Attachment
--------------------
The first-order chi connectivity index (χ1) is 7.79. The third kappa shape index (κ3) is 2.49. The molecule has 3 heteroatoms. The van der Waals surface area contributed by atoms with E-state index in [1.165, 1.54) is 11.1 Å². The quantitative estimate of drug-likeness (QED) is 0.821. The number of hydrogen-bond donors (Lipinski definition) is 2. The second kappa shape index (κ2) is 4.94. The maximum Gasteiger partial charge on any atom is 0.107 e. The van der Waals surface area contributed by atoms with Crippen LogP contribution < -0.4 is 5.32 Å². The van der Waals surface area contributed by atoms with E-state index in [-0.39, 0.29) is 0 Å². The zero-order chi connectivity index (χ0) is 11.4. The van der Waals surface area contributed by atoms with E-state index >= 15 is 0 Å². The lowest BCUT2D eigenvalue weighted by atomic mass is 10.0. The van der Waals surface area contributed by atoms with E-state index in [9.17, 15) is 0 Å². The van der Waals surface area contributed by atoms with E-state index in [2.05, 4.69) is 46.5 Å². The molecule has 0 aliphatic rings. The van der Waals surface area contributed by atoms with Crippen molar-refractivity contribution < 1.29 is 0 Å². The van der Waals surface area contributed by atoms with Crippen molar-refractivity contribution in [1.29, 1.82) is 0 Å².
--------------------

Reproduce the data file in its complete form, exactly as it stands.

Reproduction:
The first-order chi connectivity index (χ1) is 7.79. The third kappa shape index (κ3) is 2.49. The molecule has 3 heteroatoms. The van der Waals surface area contributed by atoms with E-state index in [1.165, 1.54) is 11.1 Å². The quantitative estimate of drug-likeness (QED) is 0.821. The number of hydrogen-bond donors (Lipinski definition) is 2. The second kappa shape index (κ2) is 4.94. The maximum Gasteiger partial charge on any atom is 0.107 e. The van der Waals surface area contributed by atoms with Crippen LogP contribution < -0.4 is 5.32 Å². The van der Waals surface area contributed by atoms with E-state index in [-0.39, 0.29) is 0 Å². The zero-order chi connectivity index (χ0) is 11.4. The van der Waals surface area contributed by atoms with E-state index >= 15 is 0 Å². The lowest BCUT2D eigenvalue weighted by atomic mass is 10.0. The van der Waals surface area contributed by atoms with E-state index in [9.17, 15) is 0 Å². The van der Waals surface area contributed by atoms with E-state index in [2.05, 4.69) is 46.5 Å². The molecule has 0 aliphatic rings. The van der Waals surface area contributed by atoms with Crippen molar-refractivity contribution < 1.29 is 0 Å². The van der Waals surface area contributed by atoms with Crippen molar-refractivity contribution in [1.29, 1.82) is 0 Å².